Slow Play !

Ah, slow play – the curse of virtually every course the length and breadth of the entire country! No topic is more widely discussed in clubhouses every week, so what can WE do about it at Rickmansworth?

As a Club, we have 2 responsibilities; to our fellow RGC members and to the general public who we share the playing of Rickmansworth Golf Course, week in week out. It is not fair to anyone to unduly delay play and spoil the enjoyment of others. Medal competitions are the most common culprits where ‘every shot counts’, but I’m sure we can all speed up a touch to get the most from our golf.

Some pointers to remember when playing…

  • Play a ‘provisional’ ball if you think there is danger that your first ball maybe lost or not easily found. It’s a lot quicker to play a second ball from the tee than walk all the way back! Remember to always announce the brand name and number of your provisional ball to the others in your group, as if you don’t then it automatically becomes the ball in play (see rule 10-3 and rule 27).
  • Look for your own ball before heading over to help others (where practicable).
  • Keep an eye on the time when you start your search – remember you have a maximum of 3 minutes to search for it. The 3 minutes starts from when the player (not anyone else in the group) arrives at the approximate location of where the ball is likely to be. If the ball is not found within 3 minutes it is deemed officially lost, even if it’s then found after the 3 minutes, so you must play your provisional ball (or go back to where you previously played your last shot).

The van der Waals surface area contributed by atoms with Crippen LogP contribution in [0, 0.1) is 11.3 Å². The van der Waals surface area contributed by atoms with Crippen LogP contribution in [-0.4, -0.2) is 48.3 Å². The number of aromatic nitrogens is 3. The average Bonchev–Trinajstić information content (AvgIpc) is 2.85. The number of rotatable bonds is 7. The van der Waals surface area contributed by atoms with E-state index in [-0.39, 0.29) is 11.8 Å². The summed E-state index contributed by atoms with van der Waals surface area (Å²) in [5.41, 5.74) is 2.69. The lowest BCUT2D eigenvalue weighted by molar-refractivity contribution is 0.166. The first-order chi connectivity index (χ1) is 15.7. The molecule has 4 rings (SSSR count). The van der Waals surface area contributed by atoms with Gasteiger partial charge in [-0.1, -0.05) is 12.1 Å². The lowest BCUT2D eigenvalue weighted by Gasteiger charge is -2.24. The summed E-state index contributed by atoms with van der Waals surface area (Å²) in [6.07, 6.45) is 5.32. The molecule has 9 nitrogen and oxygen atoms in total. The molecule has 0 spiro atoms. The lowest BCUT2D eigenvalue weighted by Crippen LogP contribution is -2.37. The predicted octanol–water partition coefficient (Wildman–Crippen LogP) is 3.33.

• Leave your bag or trolley near the exit to the green
  • Mark your scorecard on the next tee, or if you’re first to tee off, then play your tee shot then mark the card.
  • If your group has lost a long way on the group ahead or even an entire hole, allow the group behind to play through. There’s no shame in this and it benefits everyone. The group behind will certainly appreciate it! FACT: we all lose balls from time to time even good players(!), and in some cases maybe 2 or 3 players lose balls on the same hole, so unavoidable delays do occur!
  • Putting can be a major cause of slow play, sometimes it is unavoidable – but on many occasions, it can be sped up. The first person to reach the green can announce the order of play, especially if 2 balls are a similar distance from the hole. Try to hole out as much as possible and avoid marking, unless you think you’ll be standing on someone else’s line. Unnecessary marking wastes time. If you do need to mark, then stand way back out of the way of other player’s eye lines.

It must be said, that as well as slow play spoiling the enjoyment of a round of golf, fast play can be equally un-enjoyable for co-players and the groups in front and behind. Let’s face it, most of us get to play golf just once or maybe twice a week – we play for the enjoyment of being out on the course with our friends. There is no need to be racing around as that does not actually help YOUR game, especially as you play your best golf when you’re relaxed  – as the great golfer Walter Hagen once commented; “Don’t hurry, don’t worry, you’re only here for a short visit, so be sure to smell the flowers along the way.” Well we don’t have too many flowers along the way at Rickmansworth, but we do have a lovely course to enjoy.

Happy golfing!